“How do you find your clients?”: This IA’s Approach

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“How do you find your clients?”: This IA’s Approach

When networking with other information architects or other UX peeps, I’m often asked, “How do you find your clients?” Here are some answers…

Targeted Clients

It’s important to note here the type of clients I target. My approach is based around the kinds of people I want to meet. I target agencies looking for an information architect to supplement their project team. They either don’t have one on staff or they have one but have too much work for just that one IA.

My other target client are direct clients: those end clients who need some information architecture consulting and training and already have visual designers, programmers, and business analysts on staff.

I don’t target recruiters. When I first started freelancing, I was working with recruiters to find work, but I can say I did not find one project through them. I also found their rates to be too low. There are some recruiters that work differently, but I still haven’t managed to find any suitable job openings through these recruiters.


There are several ways in which I network. I attend events and conferences as well as directly ask people for introductions and meetings.

When I attend events, I bring my business card and hand them out. Networking events are great because everyone is there to network, to exchange cards, to help each other find work. However, after 8 years, I still find networking uncomfortable. One of my biggest worries is, “I won’t have anyone to talk to. I’ll be alone all night and I’ll look like an idiot.” This thought keeps me from going to a lot of networking events, but I’m learning to counter it with, “It’s a networking event so people will want to talk to me. Plus, I most likely won’t be the only person alone so I can go talk to that other lonely person.” It’s also great to take a friend with you so you’re never at a loss for someone to talk to. You do need to meet other people, but when a conversation ends, you can go up to your friend and introduce yourself to some new people. One great book for networking is “The Frog and the Prince.”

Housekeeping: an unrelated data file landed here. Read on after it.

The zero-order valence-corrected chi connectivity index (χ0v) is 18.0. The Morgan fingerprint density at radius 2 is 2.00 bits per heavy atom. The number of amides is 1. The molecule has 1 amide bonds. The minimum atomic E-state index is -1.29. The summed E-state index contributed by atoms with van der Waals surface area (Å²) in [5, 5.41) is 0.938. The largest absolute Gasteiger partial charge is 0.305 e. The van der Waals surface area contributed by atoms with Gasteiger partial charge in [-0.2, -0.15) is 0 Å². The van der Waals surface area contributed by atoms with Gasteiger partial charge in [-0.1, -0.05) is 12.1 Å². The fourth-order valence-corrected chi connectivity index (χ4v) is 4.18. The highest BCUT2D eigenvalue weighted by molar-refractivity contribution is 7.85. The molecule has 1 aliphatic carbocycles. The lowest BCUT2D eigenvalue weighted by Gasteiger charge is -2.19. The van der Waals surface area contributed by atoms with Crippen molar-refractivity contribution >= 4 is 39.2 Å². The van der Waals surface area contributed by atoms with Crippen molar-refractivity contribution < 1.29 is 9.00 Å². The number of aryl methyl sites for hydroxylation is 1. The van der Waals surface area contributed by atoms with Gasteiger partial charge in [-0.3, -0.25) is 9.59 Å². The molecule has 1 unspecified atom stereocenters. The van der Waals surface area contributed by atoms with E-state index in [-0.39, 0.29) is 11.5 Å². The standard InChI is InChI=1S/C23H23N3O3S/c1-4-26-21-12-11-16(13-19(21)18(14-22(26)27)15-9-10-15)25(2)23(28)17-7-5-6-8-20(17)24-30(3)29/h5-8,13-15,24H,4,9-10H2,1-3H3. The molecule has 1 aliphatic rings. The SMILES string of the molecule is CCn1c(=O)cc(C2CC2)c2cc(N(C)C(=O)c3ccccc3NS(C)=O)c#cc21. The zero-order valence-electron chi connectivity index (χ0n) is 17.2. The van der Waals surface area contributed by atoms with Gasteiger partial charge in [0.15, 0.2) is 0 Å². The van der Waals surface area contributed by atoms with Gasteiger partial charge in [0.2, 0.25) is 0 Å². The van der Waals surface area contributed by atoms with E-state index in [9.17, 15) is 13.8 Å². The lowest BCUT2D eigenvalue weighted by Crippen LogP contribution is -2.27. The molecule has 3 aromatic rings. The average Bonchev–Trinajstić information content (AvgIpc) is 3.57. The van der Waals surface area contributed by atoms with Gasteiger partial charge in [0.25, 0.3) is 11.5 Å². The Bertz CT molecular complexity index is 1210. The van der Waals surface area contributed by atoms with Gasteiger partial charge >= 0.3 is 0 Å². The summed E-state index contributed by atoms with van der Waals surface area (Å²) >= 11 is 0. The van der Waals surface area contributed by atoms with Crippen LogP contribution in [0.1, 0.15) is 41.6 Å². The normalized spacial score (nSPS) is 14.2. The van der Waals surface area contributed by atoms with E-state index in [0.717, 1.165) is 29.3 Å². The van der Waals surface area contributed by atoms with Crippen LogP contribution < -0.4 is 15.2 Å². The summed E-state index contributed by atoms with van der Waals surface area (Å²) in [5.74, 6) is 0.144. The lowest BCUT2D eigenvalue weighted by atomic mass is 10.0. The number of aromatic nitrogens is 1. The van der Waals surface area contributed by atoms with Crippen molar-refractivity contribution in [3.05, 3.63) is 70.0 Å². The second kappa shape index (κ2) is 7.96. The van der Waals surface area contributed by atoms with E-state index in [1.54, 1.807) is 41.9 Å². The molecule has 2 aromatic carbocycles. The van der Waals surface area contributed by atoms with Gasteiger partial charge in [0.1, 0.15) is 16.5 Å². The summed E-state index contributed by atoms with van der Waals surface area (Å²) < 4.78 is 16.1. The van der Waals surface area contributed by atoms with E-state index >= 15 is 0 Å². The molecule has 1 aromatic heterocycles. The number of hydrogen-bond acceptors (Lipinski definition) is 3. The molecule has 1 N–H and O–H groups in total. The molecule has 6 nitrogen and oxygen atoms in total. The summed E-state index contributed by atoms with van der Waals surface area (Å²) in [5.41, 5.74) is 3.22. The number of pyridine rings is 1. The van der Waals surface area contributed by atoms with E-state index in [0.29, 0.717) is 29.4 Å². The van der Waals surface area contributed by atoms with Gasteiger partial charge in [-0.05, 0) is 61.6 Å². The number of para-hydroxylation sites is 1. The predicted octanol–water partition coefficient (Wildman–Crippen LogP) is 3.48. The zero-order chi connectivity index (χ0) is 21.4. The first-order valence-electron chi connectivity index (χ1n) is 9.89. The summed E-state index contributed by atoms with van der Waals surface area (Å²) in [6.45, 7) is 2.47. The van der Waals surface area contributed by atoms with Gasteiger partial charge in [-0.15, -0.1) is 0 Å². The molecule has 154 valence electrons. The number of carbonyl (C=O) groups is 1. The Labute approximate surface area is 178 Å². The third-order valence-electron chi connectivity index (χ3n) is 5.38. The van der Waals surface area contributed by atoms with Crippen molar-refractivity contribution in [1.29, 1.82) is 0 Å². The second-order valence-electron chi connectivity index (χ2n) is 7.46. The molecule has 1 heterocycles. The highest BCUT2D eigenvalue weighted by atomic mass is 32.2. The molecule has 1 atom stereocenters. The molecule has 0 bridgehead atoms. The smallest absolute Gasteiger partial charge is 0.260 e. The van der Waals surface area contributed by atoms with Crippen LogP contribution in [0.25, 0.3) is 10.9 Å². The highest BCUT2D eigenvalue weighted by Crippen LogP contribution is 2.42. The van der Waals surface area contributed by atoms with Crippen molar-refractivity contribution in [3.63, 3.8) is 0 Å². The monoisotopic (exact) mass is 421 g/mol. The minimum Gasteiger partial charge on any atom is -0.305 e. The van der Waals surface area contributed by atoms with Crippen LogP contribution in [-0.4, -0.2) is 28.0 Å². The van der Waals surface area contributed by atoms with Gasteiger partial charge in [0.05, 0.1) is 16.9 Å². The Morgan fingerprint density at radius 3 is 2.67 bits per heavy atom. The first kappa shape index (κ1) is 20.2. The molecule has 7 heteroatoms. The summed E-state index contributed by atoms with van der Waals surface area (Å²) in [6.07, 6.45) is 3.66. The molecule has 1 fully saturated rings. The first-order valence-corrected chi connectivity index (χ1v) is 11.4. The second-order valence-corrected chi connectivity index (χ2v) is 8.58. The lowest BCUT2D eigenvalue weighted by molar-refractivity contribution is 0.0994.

As another way to network, I started the Information Architecture Vancouver Meetup. This is a great way to meet new people and become known to them. It’s also a great way to volunteer to improve our community. If you can’t start an event, you can volunteer to help run them.

I have found in-person networking events to be less effective than what I’d call “direct networking. The most effective way I’ve found to network is directly contacting people I want to know. I look on LinkedIn to find these people and I ask for introductions. At first, I thought people wouldn’t accept my request for an introduction, but over time I’ve found that agencies are looking for contractors almost as frequently as I’m looking for new clients! It actually works quite well. Read my post on LinkedIn a Great Resource for this Information Architect.

Once I’ve met all these people, I connect with them on LinkedIn, ask if they want to be added to my newsletter email list, and stay in touch with them. There’s no point of networking if you’re not going to do anything with the contacts!

Showing Expertise

Part of finding work is more passive than actively networking. It includes showing my expertise by writing articles (or blog posts) either for my own site or for other sites. You can also use Twitter or any other social media to promote yourself.


I hope this article gives you some insight into how to find work as a freelancer. If you have any questions, please ask!